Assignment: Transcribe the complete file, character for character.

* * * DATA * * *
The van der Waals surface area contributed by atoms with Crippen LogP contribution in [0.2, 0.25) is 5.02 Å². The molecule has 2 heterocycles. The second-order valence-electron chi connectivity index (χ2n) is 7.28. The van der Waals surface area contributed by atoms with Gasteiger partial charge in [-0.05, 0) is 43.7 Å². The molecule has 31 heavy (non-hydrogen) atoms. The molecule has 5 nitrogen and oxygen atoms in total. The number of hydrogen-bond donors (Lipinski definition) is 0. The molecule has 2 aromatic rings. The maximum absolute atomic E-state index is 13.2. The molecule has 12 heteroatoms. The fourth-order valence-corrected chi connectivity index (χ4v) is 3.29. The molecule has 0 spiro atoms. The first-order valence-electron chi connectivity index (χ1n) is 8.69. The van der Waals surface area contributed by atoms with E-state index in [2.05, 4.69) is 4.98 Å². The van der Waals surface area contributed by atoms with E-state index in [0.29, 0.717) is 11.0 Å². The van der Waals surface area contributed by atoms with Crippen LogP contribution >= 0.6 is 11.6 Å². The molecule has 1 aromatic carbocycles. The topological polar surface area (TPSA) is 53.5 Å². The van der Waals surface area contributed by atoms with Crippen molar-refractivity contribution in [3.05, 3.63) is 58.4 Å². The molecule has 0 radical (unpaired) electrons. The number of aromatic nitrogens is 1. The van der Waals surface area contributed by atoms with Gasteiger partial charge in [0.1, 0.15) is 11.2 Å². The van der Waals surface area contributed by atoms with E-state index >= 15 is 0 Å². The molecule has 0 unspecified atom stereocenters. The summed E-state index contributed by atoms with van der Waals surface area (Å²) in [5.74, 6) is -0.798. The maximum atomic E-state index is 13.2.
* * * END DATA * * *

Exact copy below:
The van der Waals surface area contributed by atoms with Crippen LogP contribution in [0.2, 0.25) is 5.02 Å². The molecule has 2 heterocycles. The second-order valence-electron chi connectivity index (χ2n) is 7.28. The van der Waals surface area contributed by atoms with Gasteiger partial charge in [-0.05, 0) is 43.7 Å². The molecule has 31 heavy (non-hydrogen) atoms. The molecule has 5 nitrogen and oxygen atoms in total. The number of hydrogen-bond donors (Lipinski definition) is 0. The molecule has 2 aromatic rings. The maximum absolute atomic E-state index is 13.2. The molecule has 12 heteroatoms. The fourth-order valence-corrected chi connectivity index (χ4v) is 3.29. The molecule has 0 spiro atoms. The first-order valence-electron chi connectivity index (χ1n) is 8.69. The van der Waals surface area contributed by atoms with E-state index in [2.05, 4.69) is 4.98 Å². The van der Waals surface area contributed by atoms with E-state index in [0.29, 0.717) is 11.0 Å². The van der Waals surface area contributed by atoms with Crippen LogP contribution >= 0.6 is 11.6 Å². The molecule has 1 aromatic carbocycles. The topological polar surface area (TPSA) is 53.5 Å². The van der Waals surface area contributed by atoms with Crippen molar-refractivity contribution in [3.05, 3.63) is 58.4 Å². The molecule has 0 radical (unpaired) electrons. The number of aromatic nitrogens is 1. The van der Waals surface area contributed by atoms with Gasteiger partial charge in [0.1, 0.15) is 11.2 Å². The van der Waals surface area contributed by atoms with E-state index >= 15 is 0 Å². The molecule has 0 unspecified atom stereocenters. The summed E-state index contributed by atoms with van der Waals surface area (Å²) in [5.74, 6) is -0.798. The maximum atomic E-state index is 13.2.